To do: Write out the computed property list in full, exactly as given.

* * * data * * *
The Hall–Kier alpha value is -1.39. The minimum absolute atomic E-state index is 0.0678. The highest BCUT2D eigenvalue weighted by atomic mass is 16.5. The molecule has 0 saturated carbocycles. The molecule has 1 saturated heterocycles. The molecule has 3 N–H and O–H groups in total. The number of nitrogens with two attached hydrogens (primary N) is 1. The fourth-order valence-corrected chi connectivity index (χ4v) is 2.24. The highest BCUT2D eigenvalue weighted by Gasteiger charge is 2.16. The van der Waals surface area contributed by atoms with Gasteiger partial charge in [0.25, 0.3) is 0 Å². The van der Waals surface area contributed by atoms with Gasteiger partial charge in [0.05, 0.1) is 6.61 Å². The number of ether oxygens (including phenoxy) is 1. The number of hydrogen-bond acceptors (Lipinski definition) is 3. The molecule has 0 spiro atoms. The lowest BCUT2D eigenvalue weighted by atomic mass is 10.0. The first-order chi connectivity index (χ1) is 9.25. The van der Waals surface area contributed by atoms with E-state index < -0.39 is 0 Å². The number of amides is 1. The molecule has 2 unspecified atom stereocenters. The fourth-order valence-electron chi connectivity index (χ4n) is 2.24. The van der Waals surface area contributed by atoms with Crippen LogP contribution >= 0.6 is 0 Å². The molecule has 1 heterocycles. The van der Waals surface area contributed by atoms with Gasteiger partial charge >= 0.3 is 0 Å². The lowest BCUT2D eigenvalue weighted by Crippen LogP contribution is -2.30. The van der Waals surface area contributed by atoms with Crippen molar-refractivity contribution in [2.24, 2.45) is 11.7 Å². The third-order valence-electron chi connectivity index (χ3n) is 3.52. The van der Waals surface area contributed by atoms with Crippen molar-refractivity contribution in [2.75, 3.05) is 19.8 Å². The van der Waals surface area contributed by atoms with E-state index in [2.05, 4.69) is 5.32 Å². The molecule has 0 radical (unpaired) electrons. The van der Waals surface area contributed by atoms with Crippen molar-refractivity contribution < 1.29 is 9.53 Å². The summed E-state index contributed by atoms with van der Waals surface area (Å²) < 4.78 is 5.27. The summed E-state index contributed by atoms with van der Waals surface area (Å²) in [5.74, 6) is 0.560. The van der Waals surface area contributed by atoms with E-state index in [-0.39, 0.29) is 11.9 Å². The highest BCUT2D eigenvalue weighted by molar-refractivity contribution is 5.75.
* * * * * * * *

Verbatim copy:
The Hall–Kier alpha value is -1.39. The minimum absolute atomic E-state index is 0.0678. The highest BCUT2D eigenvalue weighted by atomic mass is 16.5. The molecule has 0 saturated carbocycles. The molecule has 1 saturated heterocycles. The molecule has 3 N–H and O–H groups in total. The number of nitrogens with two attached hydrogens (primary N) is 1. The fourth-order valence-corrected chi connectivity index (χ4v) is 2.24. The highest BCUT2D eigenvalue weighted by Gasteiger charge is 2.16. The van der Waals surface area contributed by atoms with Gasteiger partial charge in [0.25, 0.3) is 0 Å². The van der Waals surface area contributed by atoms with Gasteiger partial charge in [0.05, 0.1) is 6.61 Å². The number of ether oxygens (including phenoxy) is 1. The number of hydrogen-bond acceptors (Lipinski definition) is 3. The molecule has 0 spiro atoms. The lowest BCUT2D eigenvalue weighted by atomic mass is 10.0. The first-order chi connectivity index (χ1) is 9.25. The van der Waals surface area contributed by atoms with E-state index < -0.39 is 0 Å². The number of amides is 1. The molecule has 2 unspecified atom stereocenters. The fourth-order valence-electron chi connectivity index (χ4n) is 2.24. The van der Waals surface area contributed by atoms with Crippen LogP contribution >= 0.6 is 0 Å². The molecule has 1 heterocycles. The van der Waals surface area contributed by atoms with Gasteiger partial charge >= 0.3 is 0 Å². The lowest BCUT2D eigenvalue weighted by Crippen LogP contribution is -2.30. The van der Waals surface area contributed by atoms with Crippen molar-refractivity contribution in [2.24, 2.45) is 11.7 Å². The third-order valence-electron chi connectivity index (χ3n) is 3.52. The van der Waals surface area contributed by atoms with Crippen molar-refractivity contribution in [2.75, 3.05) is 19.8 Å². The van der Waals surface area contributed by atoms with E-state index in [2.05, 4.69) is 5.32 Å². The molecule has 0 radical (unpaired) electrons. The van der Waals surface area contributed by atoms with Crippen molar-refractivity contribution < 1.29 is 9.53 Å². The summed E-state index contributed by atoms with van der Waals surface area (Å²) < 4.78 is 5.27. The summed E-state index contributed by atoms with van der Waals surface area (Å²) in [5.74, 6) is 0.560. The van der Waals surface area contributed by atoms with E-state index in [-0.39, 0.29) is 11.9 Å². The highest BCUT2D eigenvalue weighted by molar-refractivity contribution is 5.75.